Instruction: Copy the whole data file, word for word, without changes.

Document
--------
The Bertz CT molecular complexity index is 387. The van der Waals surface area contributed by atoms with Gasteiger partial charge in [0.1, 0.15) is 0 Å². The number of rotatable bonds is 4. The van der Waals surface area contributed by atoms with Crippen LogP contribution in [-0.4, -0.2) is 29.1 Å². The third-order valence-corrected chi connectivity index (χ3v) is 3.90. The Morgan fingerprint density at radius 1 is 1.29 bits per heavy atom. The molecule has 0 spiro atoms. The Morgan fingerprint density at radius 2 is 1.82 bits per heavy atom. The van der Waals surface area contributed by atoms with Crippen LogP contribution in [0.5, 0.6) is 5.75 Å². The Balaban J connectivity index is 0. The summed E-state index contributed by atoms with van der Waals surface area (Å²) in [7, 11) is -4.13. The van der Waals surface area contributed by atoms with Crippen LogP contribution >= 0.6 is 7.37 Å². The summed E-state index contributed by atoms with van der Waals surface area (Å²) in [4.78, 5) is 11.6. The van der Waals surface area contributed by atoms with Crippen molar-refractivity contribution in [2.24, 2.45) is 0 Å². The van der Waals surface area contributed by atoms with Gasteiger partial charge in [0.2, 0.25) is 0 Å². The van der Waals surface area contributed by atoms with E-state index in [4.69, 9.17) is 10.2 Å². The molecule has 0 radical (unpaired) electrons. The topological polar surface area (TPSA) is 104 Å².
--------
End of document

The Bertz CT molecular complexity index is 387. The van der Waals surface area contributed by atoms with Gasteiger partial charge in [0.1, 0.15) is 0 Å². The number of rotatable bonds is 4. The van der Waals surface area contributed by atoms with Crippen LogP contribution in [-0.4, -0.2) is 29.1 Å². The third-order valence-corrected chi connectivity index (χ3v) is 3.90. The Morgan fingerprint density at radius 1 is 1.29 bits per heavy atom. The molecule has 0 spiro atoms. The Morgan fingerprint density at radius 2 is 1.82 bits per heavy atom. The van der Waals surface area contributed by atoms with Crippen LogP contribution in [0.5, 0.6) is 5.75 Å². The Balaban J connectivity index is 0. The summed E-state index contributed by atoms with van der Waals surface area (Å²) in [7, 11) is -4.13. The van der Waals surface area contributed by atoms with Crippen LogP contribution >= 0.6 is 7.37 Å². The summed E-state index contributed by atoms with van der Waals surface area (Å²) in [4.78, 5) is 11.6. The van der Waals surface area contributed by atoms with Crippen molar-refractivity contribution in [2.24, 2.45) is 0 Å². The van der Waals surface area contributed by atoms with Gasteiger partial charge in [0.2, 0.25) is 0 Å². The van der Waals surface area contributed by atoms with E-state index in [4.69, 9.17) is 10.2 Å². The molecule has 0 radical (unpaired) electrons. The topological polar surface area (TPSA) is 104 Å².